Sri Lanka permitted use of its airspace and airports for flights associated with the US’s Central Intelligence Agency (CIA) extraordinary rendition operations in 2003, New York based Open society Foundations said in a report.
Page number 109 in the report stated; “Sri Lanka permitted use of its airspace and airports for flights associated with CIA extraordinary rendition operations. Court documents indicate that at least one flight operated by Richmor Aviation (a company that operated flights for the CIA’s extraordinary rendition program)landed in Sri Lanka in 2003.The documents show that between August 12 and 15, 2003, a Richmor flight registered as N85VM took off from Washington, D.C., and stopped in Bangkok before making another stop at Sri Lanka’s Bandaranaike international airport in Colombo, and then flying on to Kabul, Dubai, and Shannon airport in Ireland. That flight coincided in time with the capture of Riduan Isamuddin (Hambali) in Bangkok in 2003.Isamuddin spent the next three years in secret CIA prisons before ultimately being transferred as a “high value detainee” to Guantánamo Bay in September 2006, where he remains detained. There have been no known judicial cases or investigations in Sri Lanka relating to its participation in CIA secret detention and extraordinary rendition operations.”
The OSF report also said; “Following the terrorist attacks of September 11, 2001, the Central Intelligence Agency embarked on a highly classified program of secret detention and extraordinary rendition of terrorist suspects. The program was designed to place detainee interrogations beyond the reach of law. Suspected terrorists were seized and secretly flown across national borders to be interrogated by foreign governments that used torture, or by the CIA itself in clandestine “black sites” using torture techniques.”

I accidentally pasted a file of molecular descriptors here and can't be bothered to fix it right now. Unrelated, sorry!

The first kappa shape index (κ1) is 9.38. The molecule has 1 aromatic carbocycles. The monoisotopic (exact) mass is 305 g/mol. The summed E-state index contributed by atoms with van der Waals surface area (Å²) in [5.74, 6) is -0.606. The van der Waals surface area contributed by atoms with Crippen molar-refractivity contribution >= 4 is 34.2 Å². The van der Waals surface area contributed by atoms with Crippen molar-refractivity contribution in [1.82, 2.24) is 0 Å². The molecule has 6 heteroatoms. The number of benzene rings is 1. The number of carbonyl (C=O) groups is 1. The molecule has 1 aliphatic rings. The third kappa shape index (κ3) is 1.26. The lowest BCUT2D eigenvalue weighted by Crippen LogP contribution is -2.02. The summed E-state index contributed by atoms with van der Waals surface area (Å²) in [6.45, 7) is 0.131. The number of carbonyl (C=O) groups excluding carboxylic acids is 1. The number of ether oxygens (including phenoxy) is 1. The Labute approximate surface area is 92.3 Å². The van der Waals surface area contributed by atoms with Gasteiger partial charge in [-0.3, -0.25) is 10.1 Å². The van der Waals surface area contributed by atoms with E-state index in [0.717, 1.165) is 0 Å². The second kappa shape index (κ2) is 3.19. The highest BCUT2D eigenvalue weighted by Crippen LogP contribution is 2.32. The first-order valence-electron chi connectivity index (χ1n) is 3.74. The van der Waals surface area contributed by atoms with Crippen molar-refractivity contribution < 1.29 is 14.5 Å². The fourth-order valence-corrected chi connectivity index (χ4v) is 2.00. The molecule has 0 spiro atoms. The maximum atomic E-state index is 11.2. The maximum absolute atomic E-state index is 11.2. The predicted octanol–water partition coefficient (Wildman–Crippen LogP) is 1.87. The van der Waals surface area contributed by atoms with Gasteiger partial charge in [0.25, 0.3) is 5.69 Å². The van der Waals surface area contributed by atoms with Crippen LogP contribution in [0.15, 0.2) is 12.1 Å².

The report also stated that as many as 54 foreign governments reportedly participated in these operations in various ways, including by hosting CIA prisons on their territories; detaining, interrogating, torturing, and abusing individuals; assisting in the capture and transport of detainees; permitting the use of domestic airspace and airports for secret flights transporting detainees; providing intelligence leading to the secret detention and extraordinary rendition of individuals; and interrogating individuals who were secretly being held in the custody of other governments. Foreign governments also failed to protect detainees from secret detention and extraordinary rendition on their territories and to conduct effective investigations into agencies and officials who participated in these operations.
The 54 governments identified in this report span the continents of Africa, Asia, Australia, Europe, and North America, and include: Afghanistan, Albania, Algeria, Australia, Austria, Azerbaijan, Belgium, Bosnia-Herzegovina, Canada, Croatia, Cyprus, the Czech Republic, Denmark, Djibouti, Egypt, Ethiopia, Finland, Gambia, Georgia, Germany, Greece, Hong Kong,Iceland, Indonesia, Iran, Ireland, Italy, Jordan, Kenya, Libya, Lithuania, Macedonia, Malawi, Malaysia, Mauritania, Morocco, Pakistan, Poland, Portugal, Romania, Saudi Arabia, Somalia, South Africa, Spain, Sri Lanka, Sweden, Syria, Thailand, Turkey, United Arab Emirates, United Kingdom, Uzbekistan, Yemen, and Zimbabwe.